Town acquires new ice resurfacer for local arena

The Town of Strathmore has purchased a new ice resurfacer for the Strathmore Family Centre, with a financial contribution from the Municipal Climate Change Action Centre (MCCAC).

The new all-electric machine replaces the Town’s previous 2005 model ice resurfacer that ran with a gasoline engine.

Strathmore Mayor Pat Fule said the Town is excited to have the new machine, as is intended to make a significant difference in the arena both for players as well as spectators.

“This electric ice resurfacer is going to do an incredible job in the arena and it is going to be great as far as (releasing) no emissions for the crowd who are watching the game,” said Fule. “Our recreation facilities are really important to our residents and the new electric ice resurfacer means better air quality for all our users and we are happy about that.”

The purchase is part of Town Council’s overall goal of improving local environmental stewardship, as described in the Town’s most recent strategic plan.

The old ice resurfacer had reached the end of its service life, according to Craig Dilts, manager of the Strathmore Family Centre arena, as the machines are realistically only meant to operate over an eight-to-10-year lifespan.

“The one we retired … served a life and a half and those machines, typically, as long as you do really good service on them … you can keep them running like a car,” said Dilts. “There comes a point where you can’t just keep it in your fleet and expect it to work and operate trouble-free. At a certain point, these machines get old.”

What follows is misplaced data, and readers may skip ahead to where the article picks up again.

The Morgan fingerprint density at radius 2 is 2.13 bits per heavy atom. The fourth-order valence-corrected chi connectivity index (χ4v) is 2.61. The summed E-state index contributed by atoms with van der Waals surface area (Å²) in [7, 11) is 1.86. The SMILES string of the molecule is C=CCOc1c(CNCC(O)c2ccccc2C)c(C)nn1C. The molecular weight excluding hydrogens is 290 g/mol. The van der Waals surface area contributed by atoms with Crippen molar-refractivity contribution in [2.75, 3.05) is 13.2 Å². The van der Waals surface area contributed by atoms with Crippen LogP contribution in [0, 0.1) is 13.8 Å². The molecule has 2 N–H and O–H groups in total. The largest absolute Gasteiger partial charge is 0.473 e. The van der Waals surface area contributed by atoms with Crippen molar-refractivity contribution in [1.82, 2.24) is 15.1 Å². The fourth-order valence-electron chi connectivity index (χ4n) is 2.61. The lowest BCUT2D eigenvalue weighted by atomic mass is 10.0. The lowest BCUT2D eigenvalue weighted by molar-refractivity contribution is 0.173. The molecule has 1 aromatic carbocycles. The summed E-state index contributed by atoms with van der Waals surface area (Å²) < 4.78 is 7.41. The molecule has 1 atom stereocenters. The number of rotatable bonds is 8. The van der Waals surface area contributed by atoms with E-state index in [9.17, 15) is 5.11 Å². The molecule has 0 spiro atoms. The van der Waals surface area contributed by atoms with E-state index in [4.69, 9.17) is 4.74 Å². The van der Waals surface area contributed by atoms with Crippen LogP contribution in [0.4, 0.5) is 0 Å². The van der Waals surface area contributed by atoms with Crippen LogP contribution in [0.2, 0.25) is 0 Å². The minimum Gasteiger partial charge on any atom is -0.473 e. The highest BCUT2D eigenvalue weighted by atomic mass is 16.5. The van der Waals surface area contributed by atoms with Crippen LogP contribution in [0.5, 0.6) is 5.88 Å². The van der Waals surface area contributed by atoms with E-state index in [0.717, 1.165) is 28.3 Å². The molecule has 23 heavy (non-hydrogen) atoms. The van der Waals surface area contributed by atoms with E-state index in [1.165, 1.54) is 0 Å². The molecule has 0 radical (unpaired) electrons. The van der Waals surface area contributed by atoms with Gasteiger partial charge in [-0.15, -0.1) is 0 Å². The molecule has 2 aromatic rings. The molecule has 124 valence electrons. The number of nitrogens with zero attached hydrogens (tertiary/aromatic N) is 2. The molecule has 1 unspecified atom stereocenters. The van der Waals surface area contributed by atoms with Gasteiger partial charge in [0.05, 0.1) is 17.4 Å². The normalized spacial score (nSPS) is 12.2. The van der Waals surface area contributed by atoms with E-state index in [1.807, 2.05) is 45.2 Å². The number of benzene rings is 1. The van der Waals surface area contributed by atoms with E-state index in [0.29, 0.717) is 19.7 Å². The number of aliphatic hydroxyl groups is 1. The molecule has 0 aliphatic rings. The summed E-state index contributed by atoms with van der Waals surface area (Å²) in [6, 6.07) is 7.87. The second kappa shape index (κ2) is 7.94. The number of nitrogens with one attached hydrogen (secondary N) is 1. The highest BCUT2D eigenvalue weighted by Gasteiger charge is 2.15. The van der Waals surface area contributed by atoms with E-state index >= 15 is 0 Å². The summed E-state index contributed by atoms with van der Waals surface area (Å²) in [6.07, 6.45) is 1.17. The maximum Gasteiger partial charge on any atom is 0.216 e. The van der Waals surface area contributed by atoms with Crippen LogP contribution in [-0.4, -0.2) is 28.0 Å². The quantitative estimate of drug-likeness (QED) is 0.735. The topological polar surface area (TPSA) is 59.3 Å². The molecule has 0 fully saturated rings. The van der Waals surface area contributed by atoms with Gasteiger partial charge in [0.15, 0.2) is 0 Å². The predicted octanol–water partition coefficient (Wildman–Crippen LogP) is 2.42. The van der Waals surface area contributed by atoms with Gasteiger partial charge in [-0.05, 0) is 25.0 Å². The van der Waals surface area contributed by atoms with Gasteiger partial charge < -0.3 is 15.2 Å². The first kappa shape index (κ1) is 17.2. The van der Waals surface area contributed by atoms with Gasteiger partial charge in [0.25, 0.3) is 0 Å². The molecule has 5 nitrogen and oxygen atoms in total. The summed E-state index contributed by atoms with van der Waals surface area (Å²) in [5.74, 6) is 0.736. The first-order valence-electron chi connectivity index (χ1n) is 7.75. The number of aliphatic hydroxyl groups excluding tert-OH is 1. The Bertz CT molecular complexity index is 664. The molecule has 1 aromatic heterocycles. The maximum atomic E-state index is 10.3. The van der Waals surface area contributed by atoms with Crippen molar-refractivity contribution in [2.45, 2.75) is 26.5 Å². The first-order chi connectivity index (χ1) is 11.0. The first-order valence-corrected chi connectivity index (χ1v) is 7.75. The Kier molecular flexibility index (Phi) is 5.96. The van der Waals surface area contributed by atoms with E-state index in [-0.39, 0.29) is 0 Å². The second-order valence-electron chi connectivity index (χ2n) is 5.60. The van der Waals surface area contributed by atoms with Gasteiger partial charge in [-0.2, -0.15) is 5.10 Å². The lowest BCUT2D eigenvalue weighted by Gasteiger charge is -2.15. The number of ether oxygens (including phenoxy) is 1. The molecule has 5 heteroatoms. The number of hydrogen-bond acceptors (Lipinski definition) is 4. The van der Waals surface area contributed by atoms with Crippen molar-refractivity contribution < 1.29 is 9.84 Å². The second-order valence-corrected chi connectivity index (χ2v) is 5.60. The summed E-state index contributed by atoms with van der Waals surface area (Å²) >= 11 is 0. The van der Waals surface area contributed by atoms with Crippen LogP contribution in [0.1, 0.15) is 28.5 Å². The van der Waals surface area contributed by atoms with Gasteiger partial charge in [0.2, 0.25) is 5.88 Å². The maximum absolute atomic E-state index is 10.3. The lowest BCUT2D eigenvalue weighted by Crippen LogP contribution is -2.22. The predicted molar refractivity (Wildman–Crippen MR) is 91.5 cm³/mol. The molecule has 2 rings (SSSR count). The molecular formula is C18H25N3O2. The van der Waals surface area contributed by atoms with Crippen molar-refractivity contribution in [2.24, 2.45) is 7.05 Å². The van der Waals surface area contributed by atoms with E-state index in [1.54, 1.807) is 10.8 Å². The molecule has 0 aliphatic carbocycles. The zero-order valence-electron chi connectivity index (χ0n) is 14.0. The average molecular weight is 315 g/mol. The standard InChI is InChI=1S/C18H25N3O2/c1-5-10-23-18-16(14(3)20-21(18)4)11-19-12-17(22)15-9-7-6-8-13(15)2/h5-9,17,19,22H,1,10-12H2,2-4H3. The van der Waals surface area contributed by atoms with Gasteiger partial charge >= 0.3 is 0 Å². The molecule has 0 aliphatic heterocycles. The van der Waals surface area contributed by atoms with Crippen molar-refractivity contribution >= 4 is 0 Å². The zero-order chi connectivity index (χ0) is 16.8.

The MCCAC provided $50,000 in support of the $189,635 cost through the Electric Vehicles for Municipalities Program.

Dilts added the Town had originally meant to acquire the new machine at a much later date, though unique circumstances moved up their timeline.

“The funny story behind this one is, it was first supposed to go to a Russian arena, but during the conflict nobody is doing sales and service with Russian rinks,” said Dilts. “Olympia came to me and said, ‘do you want your machine six months earlier?’ and I was not about to turn that down.”

The new ice resurfacer, as a joke and a homage to the circumstance, was aptly named “Rasputin.”

The machine is designed to have an approximate 5,000-hour lifespan, or an eight-to-10-year operating life and will be much quieter to operate than its retired counterpart.

As well, maintenance on the machine will be consistent with Strathmore’s first electric ice resurfacer, making the process easier on staff instead of having to operate on two very different machines.

The Town also received a trade-in credit for retiring the previous machine, though Dilts did not specify for how much value that covered.

John Watson, Local Journalism Initiative Reporter, Strathmore Times